In its January issue, Wired magazine reports on a new technology that transforms stock market data into music-based sound to communicate meaning:
Abstract snippets of clarinet and harpsichord waft from their workstations. But the financial advisers at Morgan Stanley, Citigroup, and Credit Suisse First Boston aren’t listening to Philip Glass. They’re the earliest adopters of new auditory display software that translates market fluctuations into sound.
The technology, which comes from a Dartmouth College spinoff called Accentus, aims to help traders deal with information overload. Typical traders monitor a half dozen or more computer screens filled with raw data, flashing numbers, and color-coded pop-ups. It’s enough to max out anyone’s visual cortex. But a trader’s auditory cortex has plenty of unused processing power.
The Accentus software – which costs $12,500 per seat plus $350 a month for each user – relies on an orchestra pit full of instruments to convey complex information. That lengthy marimba trill coming from the left speaker, for example? It represents a trade involving a large quantity of short-maturity treasury bonds. Traders have a Pavlovian response: They learn gradually to associate music with market movements – no training required. Now many use the Accentus software to monitor 15 or more market indicators, each represented by a different instrument.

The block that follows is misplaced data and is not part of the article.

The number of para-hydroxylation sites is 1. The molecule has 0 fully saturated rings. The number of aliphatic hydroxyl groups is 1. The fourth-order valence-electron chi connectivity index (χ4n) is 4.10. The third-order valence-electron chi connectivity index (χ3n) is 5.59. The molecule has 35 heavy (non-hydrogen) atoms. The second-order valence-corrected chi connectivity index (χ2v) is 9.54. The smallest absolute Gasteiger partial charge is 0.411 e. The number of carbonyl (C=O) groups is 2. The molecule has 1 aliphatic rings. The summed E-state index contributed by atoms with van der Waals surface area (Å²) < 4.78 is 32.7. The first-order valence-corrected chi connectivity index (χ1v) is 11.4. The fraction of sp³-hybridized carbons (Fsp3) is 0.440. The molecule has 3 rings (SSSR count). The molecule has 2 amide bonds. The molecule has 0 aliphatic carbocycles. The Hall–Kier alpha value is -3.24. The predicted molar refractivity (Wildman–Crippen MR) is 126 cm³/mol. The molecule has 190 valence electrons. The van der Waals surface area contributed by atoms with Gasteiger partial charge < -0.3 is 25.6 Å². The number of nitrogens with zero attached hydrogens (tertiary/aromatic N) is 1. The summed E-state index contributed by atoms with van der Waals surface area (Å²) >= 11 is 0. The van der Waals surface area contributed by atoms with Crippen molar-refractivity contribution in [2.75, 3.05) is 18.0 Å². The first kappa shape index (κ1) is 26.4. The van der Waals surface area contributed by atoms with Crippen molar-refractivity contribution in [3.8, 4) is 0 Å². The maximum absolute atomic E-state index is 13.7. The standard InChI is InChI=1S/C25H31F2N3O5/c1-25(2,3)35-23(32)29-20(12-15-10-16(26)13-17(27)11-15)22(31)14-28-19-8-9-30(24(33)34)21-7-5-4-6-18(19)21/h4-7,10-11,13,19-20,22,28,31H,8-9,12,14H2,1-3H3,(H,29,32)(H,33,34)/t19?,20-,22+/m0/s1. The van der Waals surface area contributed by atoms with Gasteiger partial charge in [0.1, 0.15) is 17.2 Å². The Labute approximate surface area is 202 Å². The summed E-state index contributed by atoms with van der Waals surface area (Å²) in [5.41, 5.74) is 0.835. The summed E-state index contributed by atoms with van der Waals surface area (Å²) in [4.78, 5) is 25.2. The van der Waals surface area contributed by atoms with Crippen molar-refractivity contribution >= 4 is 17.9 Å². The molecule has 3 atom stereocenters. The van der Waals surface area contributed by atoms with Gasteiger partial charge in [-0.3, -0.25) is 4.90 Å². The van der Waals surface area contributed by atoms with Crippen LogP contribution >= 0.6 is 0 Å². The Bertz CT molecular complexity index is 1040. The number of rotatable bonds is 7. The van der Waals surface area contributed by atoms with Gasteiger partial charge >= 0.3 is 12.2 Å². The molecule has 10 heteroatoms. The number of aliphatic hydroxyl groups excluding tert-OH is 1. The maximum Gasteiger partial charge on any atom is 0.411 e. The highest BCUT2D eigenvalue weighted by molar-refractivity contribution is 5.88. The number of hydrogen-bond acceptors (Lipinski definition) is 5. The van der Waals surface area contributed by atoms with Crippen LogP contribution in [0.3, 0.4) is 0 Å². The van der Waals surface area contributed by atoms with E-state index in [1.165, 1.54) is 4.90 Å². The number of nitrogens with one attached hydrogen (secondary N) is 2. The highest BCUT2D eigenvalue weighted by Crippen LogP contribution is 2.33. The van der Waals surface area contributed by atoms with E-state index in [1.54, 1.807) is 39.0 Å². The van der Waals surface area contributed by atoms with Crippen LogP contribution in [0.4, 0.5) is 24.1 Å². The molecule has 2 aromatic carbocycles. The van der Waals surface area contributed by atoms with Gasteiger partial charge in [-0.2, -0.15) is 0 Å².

Imagine how useful this could be in other workplace situations, where music-based sounds can complement visual information. For instance:
- Factory floor – a car manufacturer, say: assembly-line supervisor hears sounds to signify particular events in the assembly process
- Customer service – call center representative hears (discreet) sounds in a call that indicate events or actions relating to a customer
- Service engineer – testing complex equipment where specific sounds indicate specific elements in the testing process
Just three examples. Great possibilities.